William and the Smuggler

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William's family were going to the seaside for February. It was not an ideal month for the seaside, but William's father's doctor had ordered him a complete rest and change.

"We shall have to take William with us, you know," his wife had said as they discussed plans.

"Good heavens!" groaned Mr. Brown. "I thought it was to be a rest cure."

"Yes, but you know what he is," his wife urged. "I daren't leave him with anyone. Certainly not with Ethel. We shall have to take them both. Ethel will help with him."

Ethel was William's grown-up sister.

"All right," agreed her husband finally. "You can take all responsibility. I formally disown him from now till we get back. I don't care what trouble he lands you in. You know what he is and you deliberately take him away with me on a rest cure!"

"It can't be helped dear," said his wife mildly.

William was thrilled by the news. It was several years since he had been at the seaside.

"Will I be able to go swimmin'?"

"It won't be too cold! Well, if I wrap up warm, will I be able to go swimmin'?"

"Can I catch fishes?"

"Are there lots of smugglers smugglin' there?"

"Well, I'm only askin', you needn't get mad!"

One afternoon Mrs. Brown missed her best silver tray and searched the house high and low for it wildly, while dark suspicions of each servant in turn arose in her usually unsuspicious breast.

It was finally discovered in the garden. William had dug a large hole in one of the garden beds. Into the bottom of this he had fitted the tray and had lined the sides with bricks. He had then filled it with water, and taking off his shoes and stockings stepped up and down his narrow pool. He was distinctly aggrieved by Mrs. Brown's reproaches.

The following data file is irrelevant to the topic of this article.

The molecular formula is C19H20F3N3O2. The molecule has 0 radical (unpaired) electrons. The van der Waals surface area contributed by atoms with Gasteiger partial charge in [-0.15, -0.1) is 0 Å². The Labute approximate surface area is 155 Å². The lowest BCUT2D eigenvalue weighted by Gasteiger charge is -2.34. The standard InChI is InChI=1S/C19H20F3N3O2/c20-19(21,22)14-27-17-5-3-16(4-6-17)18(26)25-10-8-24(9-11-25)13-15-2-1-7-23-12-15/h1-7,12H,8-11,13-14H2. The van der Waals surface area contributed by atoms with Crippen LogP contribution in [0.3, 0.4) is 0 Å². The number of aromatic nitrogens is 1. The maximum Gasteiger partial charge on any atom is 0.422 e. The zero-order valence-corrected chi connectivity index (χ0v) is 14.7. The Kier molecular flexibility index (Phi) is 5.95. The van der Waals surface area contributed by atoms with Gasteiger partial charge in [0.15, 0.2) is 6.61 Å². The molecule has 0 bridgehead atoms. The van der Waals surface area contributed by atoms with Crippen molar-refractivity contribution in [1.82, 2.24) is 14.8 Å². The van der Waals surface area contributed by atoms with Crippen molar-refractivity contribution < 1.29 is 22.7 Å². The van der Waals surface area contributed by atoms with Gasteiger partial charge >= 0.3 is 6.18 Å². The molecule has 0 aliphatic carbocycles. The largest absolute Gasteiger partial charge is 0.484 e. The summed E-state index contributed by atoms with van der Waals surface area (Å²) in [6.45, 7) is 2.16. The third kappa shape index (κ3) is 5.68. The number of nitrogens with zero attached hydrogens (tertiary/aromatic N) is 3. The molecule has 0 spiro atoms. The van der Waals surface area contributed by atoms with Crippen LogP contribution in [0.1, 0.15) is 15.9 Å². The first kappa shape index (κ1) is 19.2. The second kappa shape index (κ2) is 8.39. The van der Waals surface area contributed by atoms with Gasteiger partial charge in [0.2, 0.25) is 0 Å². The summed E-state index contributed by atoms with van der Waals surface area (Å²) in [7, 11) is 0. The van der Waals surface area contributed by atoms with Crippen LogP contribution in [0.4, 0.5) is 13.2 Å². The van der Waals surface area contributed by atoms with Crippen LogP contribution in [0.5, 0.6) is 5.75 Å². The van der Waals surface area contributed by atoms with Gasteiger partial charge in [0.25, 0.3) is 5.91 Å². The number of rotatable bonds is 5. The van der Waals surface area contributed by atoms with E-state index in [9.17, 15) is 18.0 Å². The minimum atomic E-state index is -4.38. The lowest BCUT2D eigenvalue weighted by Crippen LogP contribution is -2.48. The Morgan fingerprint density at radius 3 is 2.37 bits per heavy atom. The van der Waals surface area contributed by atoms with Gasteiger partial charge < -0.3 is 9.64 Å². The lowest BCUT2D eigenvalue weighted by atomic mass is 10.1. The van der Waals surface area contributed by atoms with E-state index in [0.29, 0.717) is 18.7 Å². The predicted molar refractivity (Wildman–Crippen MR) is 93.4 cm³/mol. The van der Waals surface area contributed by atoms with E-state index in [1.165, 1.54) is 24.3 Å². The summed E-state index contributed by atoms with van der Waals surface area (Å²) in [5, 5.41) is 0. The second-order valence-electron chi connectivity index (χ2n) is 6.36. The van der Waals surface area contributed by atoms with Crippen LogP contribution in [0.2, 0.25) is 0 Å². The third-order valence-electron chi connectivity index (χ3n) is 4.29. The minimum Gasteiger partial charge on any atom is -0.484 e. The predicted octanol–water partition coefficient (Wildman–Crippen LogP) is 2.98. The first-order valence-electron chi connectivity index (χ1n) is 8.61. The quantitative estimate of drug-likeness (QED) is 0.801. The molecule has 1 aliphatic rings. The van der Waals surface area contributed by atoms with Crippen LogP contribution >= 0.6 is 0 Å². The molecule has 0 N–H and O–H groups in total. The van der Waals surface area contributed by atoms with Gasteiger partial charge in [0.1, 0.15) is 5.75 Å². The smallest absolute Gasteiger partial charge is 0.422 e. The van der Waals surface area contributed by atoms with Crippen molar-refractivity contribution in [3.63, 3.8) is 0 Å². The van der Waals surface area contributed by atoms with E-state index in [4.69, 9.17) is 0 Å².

"Well, I was practisin' paddlin', ready for goin' to the seaside. I didn't mean to rune your tray. You talk as if I meant to rune your tray. I was only practisin' paddlin'."

At last the day of departure arrived. William was instructed to put his things ready on his bed, and his mother would then come and pack for him. He summoned her proudly over the balusters after about twenty minutes.

"I've got everythin' ready, Mother."

Mrs. Brown ascended to his room.

Upon his bed was a large pop-gun, a football, a dormouse in a cage, a punchball on a stand, a large box of "curios," and a buckskin which was his dearest possession and had been presented to him by an uncle from South Africa.

Mrs. Brown sat down weakly on a chair.

"You can't possibly take any of these things," she said faintly but firmly.

"Well, you said put my things on the bed for you to pack an' I've put them on the bed, an' now you say——"

"I meant clothes."

"Oh, clothes!" scornfully. "I never thought of clothes."

"Well, you can't take any of these things, anyway."

William hastily began to defend his collection of treasures.

"I mus' have the pop-gun 'cause you never know. There may be pirates an' smugglers down there, an' you can kill a man with a pop-gun if you get near enough and know the right place, an' I might need it. An' I must have the football to play on the sands with, an' the punchball to practise boxin' on, an' I must have the dormouse, 'cause—'cause to feed him, an' I must have this box of things and this skin to show to folks I meet down at the seaside, 'cause they're int'restin'."

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